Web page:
2Leaf Press is pleased to announce an open submission call for its forthcoming book, THE BEIGING OF AMERICA: PERSONAL NARRATIVES ABOUT BEING MIXED RACE IN THE TWENTY-FIRST CENTURY, edited by Cathy J. Schlund-Vials and Tara Betts for publication Spring 2017. The deadline is September 15, 2016. Check out the Submission Guidelines for more information.
In 2Leaf Press’ ongoing conversations about race, religion and social justice issues, THE BEIGING OF AMERICA is being published under the 2LP EXPLORATIONS IN DIVERSITY series edited by Sean Frederick Forbes. Editors Schlund-Vials and Betts, who are both biracial (Schlund-Vials is Cambodian and white; Betts is African American and white), bring a personal sensibility to this groundbreaking collection.
The United States is one of the most racially diverse countries in the world. While Americans are mostly multi-ethnic descendants of various immigrant nationalities culturally distinct in their former countries (and in the case of African Americans, from slavery), mixed-race couples and children have been the victims of racial abuse. Anti-miscegenation laws, which have been part of America’s landscapes since the mid-nineteenth century, were, for the most part, struck down in 1967 by the United States Supreme Court in Loving v. Virginia, a landmark civil rights decision that invalidated laws prohibiting interracial marriage. While partners of different racial backgrounds no longer need to hide their relationships for fear of legal persecution, there’s still a lot missing from the conversation surrounding interracial relationships and mixed-race children.
The editors understand first hand that mixed-race children not only have to face racist comments and prejudicial treatment but as adults, they are forced to deal with identity issues, including how others define them the way they want to, which varies depending on who is doing the defining, throughout most of their adult life. Nearly fifty years after Richard and Mildred Loving took on America’s anti-miscegenation laws, our country has a long way to go in terms of racial discourse, period. In the case of interracial marriages and mixed-race children, there are still huge stereotypes, misconceptions, and presumptions that still dictate the way we think about—and talk about—mixed race people.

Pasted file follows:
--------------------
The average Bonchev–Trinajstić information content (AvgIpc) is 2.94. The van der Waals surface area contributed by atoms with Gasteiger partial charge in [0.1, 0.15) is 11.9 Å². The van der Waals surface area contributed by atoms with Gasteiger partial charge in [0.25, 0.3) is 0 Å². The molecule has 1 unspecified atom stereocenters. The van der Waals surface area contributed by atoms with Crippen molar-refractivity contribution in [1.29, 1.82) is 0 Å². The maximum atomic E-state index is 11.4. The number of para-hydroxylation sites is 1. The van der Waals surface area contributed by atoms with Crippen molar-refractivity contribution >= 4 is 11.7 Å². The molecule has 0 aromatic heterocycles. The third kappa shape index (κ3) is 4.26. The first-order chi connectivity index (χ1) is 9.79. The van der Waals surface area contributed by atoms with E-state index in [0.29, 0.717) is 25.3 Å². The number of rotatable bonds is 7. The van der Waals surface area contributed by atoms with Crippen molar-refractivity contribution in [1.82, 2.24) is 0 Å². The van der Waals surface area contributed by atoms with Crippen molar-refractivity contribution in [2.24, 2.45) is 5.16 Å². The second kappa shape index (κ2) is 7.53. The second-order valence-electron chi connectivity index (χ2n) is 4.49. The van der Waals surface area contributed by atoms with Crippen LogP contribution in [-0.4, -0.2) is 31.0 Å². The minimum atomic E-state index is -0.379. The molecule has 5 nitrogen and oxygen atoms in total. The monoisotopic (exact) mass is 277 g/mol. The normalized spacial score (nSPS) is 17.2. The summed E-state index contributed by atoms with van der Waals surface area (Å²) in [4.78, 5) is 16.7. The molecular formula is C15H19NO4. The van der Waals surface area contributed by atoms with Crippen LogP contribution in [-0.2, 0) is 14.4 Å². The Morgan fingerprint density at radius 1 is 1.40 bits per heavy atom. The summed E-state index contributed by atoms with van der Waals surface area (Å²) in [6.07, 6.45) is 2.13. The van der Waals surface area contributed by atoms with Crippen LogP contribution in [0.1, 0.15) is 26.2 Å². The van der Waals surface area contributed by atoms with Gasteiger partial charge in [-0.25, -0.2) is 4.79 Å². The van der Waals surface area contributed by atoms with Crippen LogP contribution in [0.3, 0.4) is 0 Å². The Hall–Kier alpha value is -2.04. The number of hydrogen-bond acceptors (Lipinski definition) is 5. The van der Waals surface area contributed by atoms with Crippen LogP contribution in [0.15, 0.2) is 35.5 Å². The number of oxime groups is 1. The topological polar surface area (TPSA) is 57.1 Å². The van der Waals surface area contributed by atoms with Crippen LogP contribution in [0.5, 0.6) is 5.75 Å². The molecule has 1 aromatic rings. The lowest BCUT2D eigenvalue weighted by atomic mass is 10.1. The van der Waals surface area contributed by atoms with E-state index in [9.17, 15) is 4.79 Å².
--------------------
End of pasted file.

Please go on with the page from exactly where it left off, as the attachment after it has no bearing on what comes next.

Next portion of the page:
Yet despite these challenges, the multiracial population continues to grow—exponentially. In the United States, the 2000 census was the first in the history of the country to offer respondents the option of identifying themselves as belonging to more than one race. This multiracial option was considered a necessary adaptation to America’s demographic and cultural changes. By 2010, the number of Americans who checked both “black” and “white” on their census forms was 134 percent higher than it had been a decade earlier.
In light of these changes, the editors hope to extrapolate and bring to the fore stories that will investigate, for example, what “mixed ethnicity” currently represents, how the mix of new culture blends into longstanding traditions, and how will cultures and people maintain their individuality. While there are people who fear cultural blending, editors Schlund-Vials and Betts both agree that the idea of a global identity and the definition of self, culture and race is rooted in life experiences and personal choices that should be respected by all. As such, one of the key goals of THE BEIGING OF AMERICA is to produce a collection where readers can learn from contributor’s stories, and how they are changing the face of the country.
We look forward to receiving your submissions.
Cathy J. Schlund-Vials is Professor of English and Asian/Asian American Studies at the University of Connecticut. She is also the director of the Asian and Asian American Studies Institute (UConn). She is the author of two monographs: Modeling Citizenship: Naturalization in Jewish and Asian American Writing (Temple University Press, 2011) and War, Genocide, and Justice: Cambodian American Memory Work (University of Minnesota Press, 2012). She is a series editor (with Linda Trinh Vo and K. Scott Wong) for Temple University Press’s Asian American History and Culture initiative and is presently the President of the Association for Asian American Studies. Schlund-Vials has co-edited three collections that are forthcoming or in press: Keywords for Asian American Studies (New York University Press, 2015), Asian America: A Primary Source Reader (Yale University Press, forthcoming), and Disability, Human Rights and the Limits of Humanitarianism (Ashgate, 2014). She is currently working on two book-length projects, tentatively titled, “Militarized Excess: Vietnam, Iraq, and Afghanistan” and “Imperial Coordinates: Conflict, Containment, and Asian American Critique.”
Tara Betts is a Visiting Lecturer at University of Illinois-Chicago. She is the author of two poetry collections Break The Habit (Trio House Press, 2016) and Arc & Hue (Willow Books, 2009). Betts recently published the chapbooks Never Been Lois Lane (dancing girl press, 2016), 7 x 7: kwansabas (Backbone Press, 2015), and the libretto THE GREATEST!: An Homage to Muhammad Ali (Argus House Books, 2013). She has written the Introduction to the poetry collection, After Houses, Poetry for the Homeless by Claire Millikin (2014) and the Afterword for WHAT DOES IT MEAN TO BE WHITE IN AMERICA? Breaking the White Code of Silence, A Collection of Personal Narratives (2016). Her poetry and prose has appeared in numerous anthologies and journals, and she is currently at work on several new projects.